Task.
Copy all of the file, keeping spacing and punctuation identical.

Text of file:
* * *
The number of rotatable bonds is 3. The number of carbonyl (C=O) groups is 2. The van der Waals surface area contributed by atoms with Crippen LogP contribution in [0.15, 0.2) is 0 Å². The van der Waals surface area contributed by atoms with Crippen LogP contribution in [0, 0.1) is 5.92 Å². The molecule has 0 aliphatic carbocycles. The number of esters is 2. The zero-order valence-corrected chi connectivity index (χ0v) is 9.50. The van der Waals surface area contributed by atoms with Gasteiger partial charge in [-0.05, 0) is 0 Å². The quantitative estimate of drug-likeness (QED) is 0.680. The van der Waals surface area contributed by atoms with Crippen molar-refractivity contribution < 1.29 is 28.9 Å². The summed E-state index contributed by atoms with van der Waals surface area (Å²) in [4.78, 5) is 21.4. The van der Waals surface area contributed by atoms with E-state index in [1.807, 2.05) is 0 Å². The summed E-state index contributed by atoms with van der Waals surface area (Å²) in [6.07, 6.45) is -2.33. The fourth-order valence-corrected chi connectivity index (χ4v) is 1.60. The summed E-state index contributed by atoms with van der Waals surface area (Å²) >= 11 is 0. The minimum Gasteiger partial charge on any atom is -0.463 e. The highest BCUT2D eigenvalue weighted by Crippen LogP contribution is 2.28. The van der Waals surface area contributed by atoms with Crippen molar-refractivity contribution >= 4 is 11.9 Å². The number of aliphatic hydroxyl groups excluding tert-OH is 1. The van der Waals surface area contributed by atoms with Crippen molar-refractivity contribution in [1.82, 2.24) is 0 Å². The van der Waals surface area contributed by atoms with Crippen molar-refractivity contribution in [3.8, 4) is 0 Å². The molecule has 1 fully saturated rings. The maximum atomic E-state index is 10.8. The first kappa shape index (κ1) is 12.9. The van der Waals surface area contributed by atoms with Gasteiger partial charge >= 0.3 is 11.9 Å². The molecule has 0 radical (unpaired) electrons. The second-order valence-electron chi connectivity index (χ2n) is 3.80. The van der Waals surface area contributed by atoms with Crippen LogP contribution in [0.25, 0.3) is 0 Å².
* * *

The number of rotatable bonds is 3. The number of carbonyl (C=O) groups is 2. The van der Waals surface area contributed by atoms with Crippen LogP contribution in [0.15, 0.2) is 0 Å². The van der Waals surface area contributed by atoms with Crippen LogP contribution in [0, 0.1) is 5.92 Å². The molecule has 0 aliphatic carbocycles. The number of esters is 2. The zero-order valence-corrected chi connectivity index (χ0v) is 9.50. The van der Waals surface area contributed by atoms with Gasteiger partial charge in [-0.05, 0) is 0 Å². The quantitative estimate of drug-likeness (QED) is 0.680. The van der Waals surface area contributed by atoms with Crippen molar-refractivity contribution < 1.29 is 28.9 Å². The summed E-state index contributed by atoms with van der Waals surface area (Å²) in [4.78, 5) is 21.4. The van der Waals surface area contributed by atoms with E-state index in [1.807, 2.05) is 0 Å². The summed E-state index contributed by atoms with van der Waals surface area (Å²) in [6.07, 6.45) is -2.33. The fourth-order valence-corrected chi connectivity index (χ4v) is 1.60. The summed E-state index contributed by atoms with van der Waals surface area (Å²) >= 11 is 0. The minimum Gasteiger partial charge on any atom is -0.463 e. The highest BCUT2D eigenvalue weighted by Crippen LogP contribution is 2.28. The van der Waals surface area contributed by atoms with Crippen molar-refractivity contribution >= 4 is 11.9 Å². The number of aliphatic hydroxyl groups excluding tert-OH is 1. The van der Waals surface area contributed by atoms with Crippen molar-refractivity contribution in [1.82, 2.24) is 0 Å². The van der Waals surface area contributed by atoms with Crippen molar-refractivity contribution in [3.8, 4) is 0 Å². The molecule has 1 fully saturated rings. The maximum atomic E-state index is 10.8. The first kappa shape index (κ1) is 12.9. The van der Waals surface area contributed by atoms with Gasteiger partial charge >= 0.3 is 11.9 Å². The molecule has 0 radical (unpaired) electrons. The second-order valence-electron chi connectivity index (χ2n) is 3.80. The van der Waals surface area contributed by atoms with Crippen LogP contribution in [0.25, 0.3) is 0 Å².